REMEMBER: (1) Enable OSNAP “NODE” to snap to points (2) At command line: type “U” during active polyline command to undo vertices/go back without ending the command (3) At command line: PEDIT allows polyline(s) to be edited, joined, etc. (4) See ACAD Help: Drawing and Editing Polylines for more information

3A. Repeat Steps to create the polylines for the remaining section cuts (note you may create more or less slices as desired – a higher number of slices and/or increased complexity results in a more accurate tracing but also requires a higher and more difficult set of calculations to loft/join the separate sections; when too complex, the lofting command may fail to calculate the final object as desired) > Confirm each section is made of only one polyline (use PEDIT -> JOIN and PEDIT -> CLOSE to join and close multiple polylines)

3B. Once all section cuts are traced, hide the visibility of the point cloud clip_image029 -> make the column object layer current


[wptabtitle] 3D MODELING MAIN TOOLBAR[/wptabtitle] [wptabcontent]III. 3D Modeling main toolbar > EXTRUDE tab pulls down to LOFT (see figure 4) or at command line: LOFT > Select cross sections in the order they are to be lofted to one another (here from bottom to top) > ENTER after selection > ENTER a 2nd time to accept “Cross Sections Only”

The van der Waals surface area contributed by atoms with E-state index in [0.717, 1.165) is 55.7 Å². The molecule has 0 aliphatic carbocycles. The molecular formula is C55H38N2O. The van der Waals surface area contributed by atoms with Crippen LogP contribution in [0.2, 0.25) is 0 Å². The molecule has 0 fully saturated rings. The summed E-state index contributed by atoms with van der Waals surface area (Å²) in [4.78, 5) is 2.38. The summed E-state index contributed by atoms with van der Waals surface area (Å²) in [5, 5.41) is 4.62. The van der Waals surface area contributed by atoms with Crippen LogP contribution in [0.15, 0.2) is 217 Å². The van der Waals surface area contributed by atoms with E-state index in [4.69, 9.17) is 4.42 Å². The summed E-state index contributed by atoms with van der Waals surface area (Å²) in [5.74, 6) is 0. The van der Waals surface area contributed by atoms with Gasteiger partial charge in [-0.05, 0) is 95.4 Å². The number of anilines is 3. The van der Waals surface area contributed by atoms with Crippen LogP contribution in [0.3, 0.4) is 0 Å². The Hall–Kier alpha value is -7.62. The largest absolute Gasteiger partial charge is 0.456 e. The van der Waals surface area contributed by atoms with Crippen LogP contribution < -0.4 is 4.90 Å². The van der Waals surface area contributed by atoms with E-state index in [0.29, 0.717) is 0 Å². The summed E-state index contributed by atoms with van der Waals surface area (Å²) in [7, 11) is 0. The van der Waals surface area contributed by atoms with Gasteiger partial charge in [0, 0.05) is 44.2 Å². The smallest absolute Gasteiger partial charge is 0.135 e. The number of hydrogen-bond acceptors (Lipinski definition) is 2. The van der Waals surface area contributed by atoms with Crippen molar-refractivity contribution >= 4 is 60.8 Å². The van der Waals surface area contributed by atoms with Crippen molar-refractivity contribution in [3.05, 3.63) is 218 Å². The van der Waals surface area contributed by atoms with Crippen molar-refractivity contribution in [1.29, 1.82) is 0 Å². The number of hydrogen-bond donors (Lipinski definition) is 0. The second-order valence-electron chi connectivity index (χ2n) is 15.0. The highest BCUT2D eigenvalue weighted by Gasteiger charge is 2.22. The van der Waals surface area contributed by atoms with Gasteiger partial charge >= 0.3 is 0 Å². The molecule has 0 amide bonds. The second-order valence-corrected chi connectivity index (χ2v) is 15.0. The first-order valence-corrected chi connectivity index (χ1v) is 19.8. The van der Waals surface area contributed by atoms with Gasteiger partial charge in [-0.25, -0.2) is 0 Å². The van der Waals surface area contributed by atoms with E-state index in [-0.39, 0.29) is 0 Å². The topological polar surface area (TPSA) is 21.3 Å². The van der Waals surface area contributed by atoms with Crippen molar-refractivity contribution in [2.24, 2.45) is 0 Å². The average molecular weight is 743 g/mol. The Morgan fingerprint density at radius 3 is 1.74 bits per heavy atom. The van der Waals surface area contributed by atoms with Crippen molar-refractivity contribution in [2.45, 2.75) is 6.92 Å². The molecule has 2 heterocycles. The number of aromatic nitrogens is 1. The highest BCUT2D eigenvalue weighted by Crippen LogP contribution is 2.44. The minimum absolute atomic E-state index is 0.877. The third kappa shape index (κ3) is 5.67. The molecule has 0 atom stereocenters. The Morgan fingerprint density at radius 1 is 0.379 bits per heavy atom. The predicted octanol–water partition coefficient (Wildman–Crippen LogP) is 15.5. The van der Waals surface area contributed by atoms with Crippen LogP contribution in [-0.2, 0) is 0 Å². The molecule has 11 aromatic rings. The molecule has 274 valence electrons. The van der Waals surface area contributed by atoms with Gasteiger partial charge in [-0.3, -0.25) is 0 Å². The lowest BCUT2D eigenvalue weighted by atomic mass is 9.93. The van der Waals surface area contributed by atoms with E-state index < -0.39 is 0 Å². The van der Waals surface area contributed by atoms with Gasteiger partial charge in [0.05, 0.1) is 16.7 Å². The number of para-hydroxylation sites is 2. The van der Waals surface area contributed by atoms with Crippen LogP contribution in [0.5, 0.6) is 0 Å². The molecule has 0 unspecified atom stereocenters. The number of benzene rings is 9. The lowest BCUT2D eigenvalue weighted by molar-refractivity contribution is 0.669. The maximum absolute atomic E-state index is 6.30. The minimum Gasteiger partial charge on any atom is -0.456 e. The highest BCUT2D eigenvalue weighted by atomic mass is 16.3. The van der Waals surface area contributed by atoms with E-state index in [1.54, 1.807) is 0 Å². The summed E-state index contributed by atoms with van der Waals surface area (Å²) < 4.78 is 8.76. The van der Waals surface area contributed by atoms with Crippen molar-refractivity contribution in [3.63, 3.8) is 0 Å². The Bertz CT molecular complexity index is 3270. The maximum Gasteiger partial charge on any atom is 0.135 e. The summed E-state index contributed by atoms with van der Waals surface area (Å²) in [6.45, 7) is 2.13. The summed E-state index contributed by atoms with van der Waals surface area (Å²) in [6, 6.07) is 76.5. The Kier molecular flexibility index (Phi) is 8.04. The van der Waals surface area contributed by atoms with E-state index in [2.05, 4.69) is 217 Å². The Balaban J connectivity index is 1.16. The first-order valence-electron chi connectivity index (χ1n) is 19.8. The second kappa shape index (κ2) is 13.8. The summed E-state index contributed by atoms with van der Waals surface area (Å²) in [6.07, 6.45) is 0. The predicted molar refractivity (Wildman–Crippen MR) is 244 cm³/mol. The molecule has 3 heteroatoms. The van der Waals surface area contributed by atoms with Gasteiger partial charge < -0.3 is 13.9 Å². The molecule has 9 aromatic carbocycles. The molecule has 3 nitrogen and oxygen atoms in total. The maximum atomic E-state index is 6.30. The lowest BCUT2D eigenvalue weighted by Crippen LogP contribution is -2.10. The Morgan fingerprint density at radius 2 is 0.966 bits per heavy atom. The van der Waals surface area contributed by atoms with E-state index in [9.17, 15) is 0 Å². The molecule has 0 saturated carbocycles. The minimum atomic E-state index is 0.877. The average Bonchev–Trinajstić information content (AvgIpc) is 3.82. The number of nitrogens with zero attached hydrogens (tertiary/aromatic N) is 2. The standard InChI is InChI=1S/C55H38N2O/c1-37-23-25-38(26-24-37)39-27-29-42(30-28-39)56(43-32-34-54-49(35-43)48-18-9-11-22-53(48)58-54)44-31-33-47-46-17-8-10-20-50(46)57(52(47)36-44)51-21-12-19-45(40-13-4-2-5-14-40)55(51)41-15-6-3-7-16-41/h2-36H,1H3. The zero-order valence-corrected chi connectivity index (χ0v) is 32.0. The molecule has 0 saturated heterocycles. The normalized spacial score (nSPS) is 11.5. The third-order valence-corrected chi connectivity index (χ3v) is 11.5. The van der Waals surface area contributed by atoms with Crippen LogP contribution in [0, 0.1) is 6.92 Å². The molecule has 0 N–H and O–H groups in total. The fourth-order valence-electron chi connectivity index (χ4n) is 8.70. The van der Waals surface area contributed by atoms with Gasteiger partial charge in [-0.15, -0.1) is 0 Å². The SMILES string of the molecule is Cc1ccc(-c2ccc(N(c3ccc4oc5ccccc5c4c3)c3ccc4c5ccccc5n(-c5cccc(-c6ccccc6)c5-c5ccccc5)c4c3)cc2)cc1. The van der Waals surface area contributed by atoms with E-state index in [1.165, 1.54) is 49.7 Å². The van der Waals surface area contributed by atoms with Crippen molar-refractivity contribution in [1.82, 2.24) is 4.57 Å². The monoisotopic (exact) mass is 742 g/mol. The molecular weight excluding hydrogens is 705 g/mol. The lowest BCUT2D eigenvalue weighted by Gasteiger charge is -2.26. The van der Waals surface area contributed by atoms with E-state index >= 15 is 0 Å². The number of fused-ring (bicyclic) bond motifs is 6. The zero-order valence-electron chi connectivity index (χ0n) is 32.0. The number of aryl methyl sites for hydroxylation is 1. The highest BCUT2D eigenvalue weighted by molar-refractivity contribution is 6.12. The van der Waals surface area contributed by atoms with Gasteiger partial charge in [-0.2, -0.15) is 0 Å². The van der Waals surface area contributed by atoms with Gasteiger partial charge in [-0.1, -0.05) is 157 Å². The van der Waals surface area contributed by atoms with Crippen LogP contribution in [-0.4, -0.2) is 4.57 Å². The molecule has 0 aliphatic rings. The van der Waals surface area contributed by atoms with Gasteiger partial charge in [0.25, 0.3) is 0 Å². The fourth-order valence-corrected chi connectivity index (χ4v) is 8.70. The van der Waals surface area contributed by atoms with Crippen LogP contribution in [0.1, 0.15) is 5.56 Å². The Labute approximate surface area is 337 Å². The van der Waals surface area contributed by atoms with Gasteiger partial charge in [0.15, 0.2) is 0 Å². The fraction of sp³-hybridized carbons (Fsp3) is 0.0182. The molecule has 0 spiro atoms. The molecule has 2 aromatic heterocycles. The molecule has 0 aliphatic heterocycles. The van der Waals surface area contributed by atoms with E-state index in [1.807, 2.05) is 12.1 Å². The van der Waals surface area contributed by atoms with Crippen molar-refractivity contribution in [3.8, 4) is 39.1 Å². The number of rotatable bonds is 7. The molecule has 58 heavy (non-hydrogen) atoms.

Figure 4 Extrude icon pulls down to reveal Loft and Revolve Icons in the 3D Modeling Workspace or enter LOFT at command line


[wptabtitle] RETURN TO ORIGINAL COORDINATES AND EXPORT[/wptabtitle] [wptabcontent]IV. Return to Original Coordinates and export > If you have altered the Coordinate System, return it to the World Coordinate System that matches the original scan world coordinates (See the section: ‘Setting up a Model Space in AutoCAD: Using User-defined coordinate systems’ and Figure 4 for more information) > Modeled object can now be edited or exported as desired > Select objects > File > Export[/wptabcontent]